The College of Policing must work with the news industry to rebuild and promote a “new era of co-operation and communication” between police forces and accredited media, the Society of Editors has said.
The Society’s comments follow the publication today of the College of Policing’s review into Lancashire Police’s handling of the investigation into the disappearance of Nicola Bulley earlier this year. The mother-of-two disappeared while walking her dog in the village of St Michael’s on Wyre on 27 January with her body found more than three weeks later on 19 February. The review sought to establish learnings for Lancashire Constabulary following the investigation as well as wider policing more generally.
Findings from today’s report, which the Society of Editors submitted evidence to, include a recognition that relations between the police and the media remain ‘fractured’ and that action is needed to ‘rebuild’ and strengthen it for the benefit of the public. The review also found that the failure by Lancashire Police to brief the mainstream media on a non-reportable basis on Ms Bulley’s vulnerabilities at an early stage of the investigation meant that a vacuum of information allowed speculation to run unchecked and ultimately led to the force’s ‘avoidable and unnecessary’ decision to release personal information about her which was widely criticised. The review recommended that, moving forward, media briefings should be actively encouraged if there is a policing purpose to doing so.
Supporting the recommendation for more routine use of background briefings, the Society also called for a review of national guidance on police and media relations and more trusted dialogue between officers and journalists.
Dawn Alford, Executive Director of the Society said: “The College of Policing’s review rightly recognises that urgent action is needed to re-set and rebuild the relationship between the police and the media which, for too long, has been mired by wrongful perceptions and mistrust.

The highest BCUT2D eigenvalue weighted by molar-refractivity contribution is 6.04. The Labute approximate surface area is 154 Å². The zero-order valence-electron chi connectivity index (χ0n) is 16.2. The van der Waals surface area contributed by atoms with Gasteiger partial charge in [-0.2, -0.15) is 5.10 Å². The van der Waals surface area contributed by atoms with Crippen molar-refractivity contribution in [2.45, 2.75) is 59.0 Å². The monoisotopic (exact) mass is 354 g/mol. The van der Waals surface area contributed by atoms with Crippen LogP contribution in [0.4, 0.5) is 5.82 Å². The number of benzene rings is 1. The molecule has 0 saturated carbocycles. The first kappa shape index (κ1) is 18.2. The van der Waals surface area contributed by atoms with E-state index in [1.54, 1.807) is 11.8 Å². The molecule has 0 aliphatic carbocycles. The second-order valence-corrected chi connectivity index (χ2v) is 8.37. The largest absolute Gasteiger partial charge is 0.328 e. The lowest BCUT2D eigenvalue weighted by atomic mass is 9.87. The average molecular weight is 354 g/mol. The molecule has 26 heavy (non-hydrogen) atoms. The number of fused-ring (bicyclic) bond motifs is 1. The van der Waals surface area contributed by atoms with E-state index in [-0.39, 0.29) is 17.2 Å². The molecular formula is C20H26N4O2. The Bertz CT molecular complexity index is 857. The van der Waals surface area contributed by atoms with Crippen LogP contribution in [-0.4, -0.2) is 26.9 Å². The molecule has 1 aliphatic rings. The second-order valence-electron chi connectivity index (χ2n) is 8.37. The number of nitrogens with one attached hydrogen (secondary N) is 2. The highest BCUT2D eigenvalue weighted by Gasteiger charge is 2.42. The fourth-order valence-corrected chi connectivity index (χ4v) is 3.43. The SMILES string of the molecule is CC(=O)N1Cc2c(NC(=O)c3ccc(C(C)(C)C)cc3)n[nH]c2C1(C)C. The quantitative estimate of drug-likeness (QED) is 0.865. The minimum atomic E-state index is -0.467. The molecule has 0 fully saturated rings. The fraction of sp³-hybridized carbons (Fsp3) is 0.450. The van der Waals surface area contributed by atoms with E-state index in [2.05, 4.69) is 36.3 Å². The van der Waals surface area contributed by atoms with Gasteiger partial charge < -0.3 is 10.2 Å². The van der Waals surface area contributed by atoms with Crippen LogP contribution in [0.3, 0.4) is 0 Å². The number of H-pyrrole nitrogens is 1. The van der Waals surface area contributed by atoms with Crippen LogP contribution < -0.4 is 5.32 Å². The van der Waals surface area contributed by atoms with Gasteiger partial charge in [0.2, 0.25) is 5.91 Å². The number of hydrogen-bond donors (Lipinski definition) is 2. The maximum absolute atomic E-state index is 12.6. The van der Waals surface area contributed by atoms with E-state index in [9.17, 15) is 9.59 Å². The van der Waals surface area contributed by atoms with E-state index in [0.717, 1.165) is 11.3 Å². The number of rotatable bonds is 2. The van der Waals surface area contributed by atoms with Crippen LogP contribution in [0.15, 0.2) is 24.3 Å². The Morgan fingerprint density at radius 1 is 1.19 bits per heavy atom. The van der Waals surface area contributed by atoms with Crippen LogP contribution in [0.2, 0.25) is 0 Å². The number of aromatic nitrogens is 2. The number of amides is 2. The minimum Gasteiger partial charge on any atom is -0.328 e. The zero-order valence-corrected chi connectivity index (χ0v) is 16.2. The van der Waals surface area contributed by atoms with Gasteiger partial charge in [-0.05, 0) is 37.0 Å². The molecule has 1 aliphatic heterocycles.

“As was evident during the investigation into Ms Bulley’s disappearance, the rise of social media now means that, unlike content published by regulated news platforms, misinformation and conspiracy theories have the power to spread like wildfire and, as such, the College of Policing must ensure that national guidelines take into account the impact of social media on policing and investigations. This includes a recognition that, where there is a vacuum of information, this can be filled by social media speculation and conspiracy theories.
“Following today’s publication, the College should now look to review its national guidance on police and media relations and include a requirement for all forces to routinely consider giving background briefings to accredited journalists during high-profile and fast-moving investigations. Such briefings can be hugely beneficial in not only assisting the police in communicating information to the public but also allow newsrooms to make informed decisions on how best to frame coverage as well as countering false information that may be circulating elsewhere.
“A successful working relationship between police forces and journalists remains essential to policing legitimacy and, in order to restore public confidence, the College must now work with the industry to usher in a new era of communication and co-operation which promotes an assumption of trust between officers and journalists as well as more trusted dialogue. The Society will now look to meet with policing bodies to discuss the review’s findings in more detail and explore how we might work together to re-set this important relationship.”
The College of Policing’s review was commissioned earlier this year by Andrew Snowden, the Lancashire Police and Crime Commissioner, with its terms of reference including the investigation and search for Ms Bulley, communication and public engagement and the releasing of personal information by Lancashire Constabulary.
The report also recommends a review of media engagement guidance available to families as well as communications training for Senior Investigating Officers and other specialist officers, particularly in high-profile cases. The review also recommends that forces should consider whether it is appropriate for them to read out statements on behalf of families which offer comment beyond an investigation. This follows the review’s finding that it was ‘not appropriate’ for a police spokesperson to read out a statement on behalf of Nicola Bulley’s family which contained criticism of the media which, it concluded, ‘failed to draw a distinction between mainstream media and social media’.